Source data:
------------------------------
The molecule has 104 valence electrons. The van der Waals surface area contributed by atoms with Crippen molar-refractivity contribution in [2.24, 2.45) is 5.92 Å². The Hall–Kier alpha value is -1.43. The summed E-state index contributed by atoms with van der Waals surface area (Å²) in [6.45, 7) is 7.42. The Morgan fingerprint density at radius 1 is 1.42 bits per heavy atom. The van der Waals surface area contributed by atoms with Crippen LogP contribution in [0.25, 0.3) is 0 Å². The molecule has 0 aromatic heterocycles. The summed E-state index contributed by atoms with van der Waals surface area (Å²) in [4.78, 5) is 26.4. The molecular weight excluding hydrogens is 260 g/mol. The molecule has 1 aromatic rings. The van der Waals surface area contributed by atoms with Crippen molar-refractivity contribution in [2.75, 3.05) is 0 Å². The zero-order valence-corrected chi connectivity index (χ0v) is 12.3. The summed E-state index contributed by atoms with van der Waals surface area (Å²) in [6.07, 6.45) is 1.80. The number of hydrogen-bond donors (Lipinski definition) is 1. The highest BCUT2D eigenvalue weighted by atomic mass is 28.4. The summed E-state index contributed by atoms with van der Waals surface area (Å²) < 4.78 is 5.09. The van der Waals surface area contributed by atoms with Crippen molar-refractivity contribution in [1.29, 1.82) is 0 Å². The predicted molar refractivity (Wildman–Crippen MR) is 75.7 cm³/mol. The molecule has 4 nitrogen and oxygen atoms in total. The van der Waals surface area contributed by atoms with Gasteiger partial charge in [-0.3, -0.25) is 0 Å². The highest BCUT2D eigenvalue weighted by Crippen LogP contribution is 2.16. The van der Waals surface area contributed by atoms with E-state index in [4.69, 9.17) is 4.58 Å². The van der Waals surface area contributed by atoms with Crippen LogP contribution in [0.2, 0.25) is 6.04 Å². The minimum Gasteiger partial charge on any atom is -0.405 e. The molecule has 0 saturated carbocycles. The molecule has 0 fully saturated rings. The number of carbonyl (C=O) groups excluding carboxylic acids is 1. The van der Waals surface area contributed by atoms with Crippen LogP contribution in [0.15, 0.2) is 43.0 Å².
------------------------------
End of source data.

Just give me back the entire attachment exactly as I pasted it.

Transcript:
The molecule has 104 valence electrons. The van der Waals surface area contributed by atoms with Crippen molar-refractivity contribution in [2.24, 2.45) is 5.92 Å². The Hall–Kier alpha value is -1.43. The summed E-state index contributed by atoms with van der Waals surface area (Å²) in [6.45, 7) is 7.42. The Morgan fingerprint density at radius 1 is 1.42 bits per heavy atom. The van der Waals surface area contributed by atoms with Crippen LogP contribution in [0.25, 0.3) is 0 Å². The molecule has 0 aromatic heterocycles. The summed E-state index contributed by atoms with van der Waals surface area (Å²) in [4.78, 5) is 26.4. The molecular weight excluding hydrogens is 260 g/mol. The molecule has 1 aromatic rings. The van der Waals surface area contributed by atoms with Crippen molar-refractivity contribution in [2.75, 3.05) is 0 Å². The zero-order valence-corrected chi connectivity index (χ0v) is 12.3. The summed E-state index contributed by atoms with van der Waals surface area (Å²) in [6.07, 6.45) is 1.80. The number of hydrogen-bond donors (Lipinski definition) is 1. The highest BCUT2D eigenvalue weighted by atomic mass is 28.4. The summed E-state index contributed by atoms with van der Waals surface area (Å²) < 4.78 is 5.09. The van der Waals surface area contributed by atoms with Crippen molar-refractivity contribution in [1.29, 1.82) is 0 Å². The predicted molar refractivity (Wildman–Crippen MR) is 75.7 cm³/mol. The molecule has 4 nitrogen and oxygen atoms in total. The van der Waals surface area contributed by atoms with Gasteiger partial charge in [-0.3, -0.25) is 0 Å². The highest BCUT2D eigenvalue weighted by Crippen LogP contribution is 2.16. The van der Waals surface area contributed by atoms with E-state index in [4.69, 9.17) is 4.58 Å². The van der Waals surface area contributed by atoms with Crippen LogP contribution in [0.2, 0.25) is 6.04 Å². The minimum Gasteiger partial charge on any atom is -0.405 e. The molecule has 0 saturated carbocycles. The molecule has 0 fully saturated rings. The number of carbonyl (C=O) groups excluding carboxylic acids is 1. The van der Waals surface area contributed by atoms with Crippen LogP contribution in [0.15, 0.2) is 43.0 Å².